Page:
Ports wary of the bitcoin bubble
Ports are sniffing around cryptocurrencies, but with a great deal of trepidation, finds Martin Rushmere.
Port authorities and terminal operators are traditionally meat-and-potatoes types for technology. Reliable, proven and trusted have always appealed to their tastes. New types of gantries, straddle carriers and automation were seen as strange types of food, picked at gingerly before being enthusiastically seized on.
Along comes blockchain and its cryptocurrency derivative. The offering is pushed away with a shudder.
“The problem is that the two are often confused as being the same thing,” says a US analyst, “largely because Bitcoin has become so prominent in the news. Added to this, there has been an explosion of digital start-ups promising their cryptocurrencies can be used for any industry and are secure and legal.”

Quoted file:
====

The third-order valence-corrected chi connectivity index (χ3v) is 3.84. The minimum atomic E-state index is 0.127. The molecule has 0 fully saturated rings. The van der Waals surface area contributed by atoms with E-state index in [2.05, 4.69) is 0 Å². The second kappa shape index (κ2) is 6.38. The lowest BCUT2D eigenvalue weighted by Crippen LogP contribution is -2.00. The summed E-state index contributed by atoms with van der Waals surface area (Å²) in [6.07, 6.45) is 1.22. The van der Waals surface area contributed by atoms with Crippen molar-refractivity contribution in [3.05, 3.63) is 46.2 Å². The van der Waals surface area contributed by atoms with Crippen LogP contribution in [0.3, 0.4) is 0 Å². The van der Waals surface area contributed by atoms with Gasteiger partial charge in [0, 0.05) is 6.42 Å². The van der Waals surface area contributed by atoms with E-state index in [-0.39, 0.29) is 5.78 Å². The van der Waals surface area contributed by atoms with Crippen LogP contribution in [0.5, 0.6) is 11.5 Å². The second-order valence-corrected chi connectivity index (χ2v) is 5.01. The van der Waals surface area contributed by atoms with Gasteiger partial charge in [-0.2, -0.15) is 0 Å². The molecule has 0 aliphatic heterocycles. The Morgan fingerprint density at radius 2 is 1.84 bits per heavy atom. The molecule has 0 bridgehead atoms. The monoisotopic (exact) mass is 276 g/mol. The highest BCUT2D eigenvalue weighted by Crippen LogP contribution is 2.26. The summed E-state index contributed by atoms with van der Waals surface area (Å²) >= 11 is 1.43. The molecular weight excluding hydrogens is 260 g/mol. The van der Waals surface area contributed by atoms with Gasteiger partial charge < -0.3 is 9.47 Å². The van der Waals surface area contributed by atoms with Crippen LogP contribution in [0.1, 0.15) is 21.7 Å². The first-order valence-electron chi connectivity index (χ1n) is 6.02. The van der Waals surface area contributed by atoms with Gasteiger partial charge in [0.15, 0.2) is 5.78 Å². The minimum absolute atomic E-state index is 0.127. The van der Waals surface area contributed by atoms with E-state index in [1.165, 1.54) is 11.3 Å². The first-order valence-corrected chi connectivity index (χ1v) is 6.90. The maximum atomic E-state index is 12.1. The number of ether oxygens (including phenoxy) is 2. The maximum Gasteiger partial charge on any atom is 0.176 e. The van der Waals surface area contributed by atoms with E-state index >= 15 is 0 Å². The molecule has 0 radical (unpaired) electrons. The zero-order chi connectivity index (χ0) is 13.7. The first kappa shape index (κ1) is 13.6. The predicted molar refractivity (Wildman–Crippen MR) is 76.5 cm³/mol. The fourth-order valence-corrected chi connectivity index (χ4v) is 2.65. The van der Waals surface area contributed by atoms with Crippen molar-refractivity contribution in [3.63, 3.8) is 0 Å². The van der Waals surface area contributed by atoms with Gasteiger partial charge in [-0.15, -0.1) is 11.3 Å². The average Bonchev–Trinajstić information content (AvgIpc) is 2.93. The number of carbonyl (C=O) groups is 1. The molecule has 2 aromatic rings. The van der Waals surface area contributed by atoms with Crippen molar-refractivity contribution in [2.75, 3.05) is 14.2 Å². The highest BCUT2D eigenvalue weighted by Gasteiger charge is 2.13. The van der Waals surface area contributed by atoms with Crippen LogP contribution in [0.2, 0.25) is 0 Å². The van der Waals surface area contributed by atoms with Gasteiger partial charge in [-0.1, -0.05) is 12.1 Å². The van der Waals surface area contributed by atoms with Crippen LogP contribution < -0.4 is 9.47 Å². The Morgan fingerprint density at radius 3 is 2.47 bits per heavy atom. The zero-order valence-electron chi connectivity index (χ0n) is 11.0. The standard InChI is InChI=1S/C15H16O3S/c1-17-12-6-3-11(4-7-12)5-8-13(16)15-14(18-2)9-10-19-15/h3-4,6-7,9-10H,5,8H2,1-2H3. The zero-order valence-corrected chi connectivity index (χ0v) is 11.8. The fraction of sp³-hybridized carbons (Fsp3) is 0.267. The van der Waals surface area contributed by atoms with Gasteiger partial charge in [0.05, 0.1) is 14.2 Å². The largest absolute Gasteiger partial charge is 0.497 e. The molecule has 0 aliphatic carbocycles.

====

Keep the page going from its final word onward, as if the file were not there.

The analyst says that the market place has become so competitive that start-ups are making unverifiable claims and trying to outdo each other.
Ports point out the turmoil and uncertainty in trading markets as the most immediate deterrent to being involved. Observers agree that in the current climate this is certainly a valid argument, but should not be the reason for avoiding crypto indefinitely.
Aljosja Beije, logistics & technology lead for Blocklab in Rotterdam, says: “Right now cryptocurrency is not an accepted payment for logistics and the supply chain. We must remember that it is not legal tender - yet.” He says it would need to become so in the future for critical national businesses such as ports to deal with it on the same basis as physical currency. “The price and valuation bubble has finally burst, as we knew all along it would.”
But Mr Beije cautions against the antipathy going too far. “The price crash and uncertainty does not mean the underlying idea of cryptocurrency is wrong. What it has been used for is very limited – illegal activities are the main focus of attention - and there is so much more potential. People in the maritime industry (and of course elsewhere) do not understand the technology.”